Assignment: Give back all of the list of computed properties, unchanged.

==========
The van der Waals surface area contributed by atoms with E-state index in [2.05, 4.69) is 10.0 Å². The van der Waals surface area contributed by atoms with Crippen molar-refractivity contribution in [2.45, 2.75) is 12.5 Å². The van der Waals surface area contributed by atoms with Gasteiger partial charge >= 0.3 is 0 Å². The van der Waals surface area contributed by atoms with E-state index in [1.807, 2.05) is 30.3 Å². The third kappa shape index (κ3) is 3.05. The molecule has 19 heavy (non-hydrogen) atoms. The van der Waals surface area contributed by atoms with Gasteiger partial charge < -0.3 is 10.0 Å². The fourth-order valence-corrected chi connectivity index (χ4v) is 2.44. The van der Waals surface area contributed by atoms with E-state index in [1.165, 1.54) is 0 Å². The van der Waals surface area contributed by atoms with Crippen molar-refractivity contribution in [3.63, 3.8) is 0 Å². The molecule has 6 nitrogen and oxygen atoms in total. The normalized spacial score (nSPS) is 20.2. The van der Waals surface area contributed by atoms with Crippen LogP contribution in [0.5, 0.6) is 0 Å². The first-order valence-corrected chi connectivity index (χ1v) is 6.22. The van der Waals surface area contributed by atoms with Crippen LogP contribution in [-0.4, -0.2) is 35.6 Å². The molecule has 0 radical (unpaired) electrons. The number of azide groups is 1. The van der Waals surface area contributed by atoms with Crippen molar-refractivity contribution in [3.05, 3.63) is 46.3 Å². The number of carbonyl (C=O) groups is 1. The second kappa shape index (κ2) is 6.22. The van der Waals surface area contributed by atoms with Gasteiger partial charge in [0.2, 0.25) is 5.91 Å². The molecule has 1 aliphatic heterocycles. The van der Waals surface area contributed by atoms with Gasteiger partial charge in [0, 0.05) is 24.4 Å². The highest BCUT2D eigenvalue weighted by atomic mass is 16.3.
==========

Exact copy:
The van der Waals surface area contributed by atoms with E-state index in [2.05, 4.69) is 10.0 Å². The van der Waals surface area contributed by atoms with Crippen molar-refractivity contribution in [2.45, 2.75) is 12.5 Å². The van der Waals surface area contributed by atoms with Gasteiger partial charge >= 0.3 is 0 Å². The van der Waals surface area contributed by atoms with E-state index in [1.807, 2.05) is 30.3 Å². The third kappa shape index (κ3) is 3.05. The molecule has 19 heavy (non-hydrogen) atoms. The van der Waals surface area contributed by atoms with Gasteiger partial charge < -0.3 is 10.0 Å². The fourth-order valence-corrected chi connectivity index (χ4v) is 2.44. The van der Waals surface area contributed by atoms with E-state index in [1.165, 1.54) is 0 Å². The van der Waals surface area contributed by atoms with Crippen molar-refractivity contribution in [3.63, 3.8) is 0 Å². The molecule has 6 nitrogen and oxygen atoms in total. The normalized spacial score (nSPS) is 20.2. The van der Waals surface area contributed by atoms with Crippen LogP contribution in [0.5, 0.6) is 0 Å². The first-order valence-corrected chi connectivity index (χ1v) is 6.22. The van der Waals surface area contributed by atoms with Crippen LogP contribution in [-0.4, -0.2) is 35.6 Å². The molecule has 0 radical (unpaired) electrons. The number of azide groups is 1. The van der Waals surface area contributed by atoms with Crippen molar-refractivity contribution in [3.05, 3.63) is 46.3 Å². The number of carbonyl (C=O) groups is 1. The second kappa shape index (κ2) is 6.22. The van der Waals surface area contributed by atoms with Gasteiger partial charge in [0.2, 0.25) is 5.91 Å². The molecule has 1 aliphatic heterocycles. The van der Waals surface area contributed by atoms with Gasteiger partial charge in [0, 0.05) is 24.4 Å². The highest BCUT2D eigenvalue weighted by atomic mass is 16.3.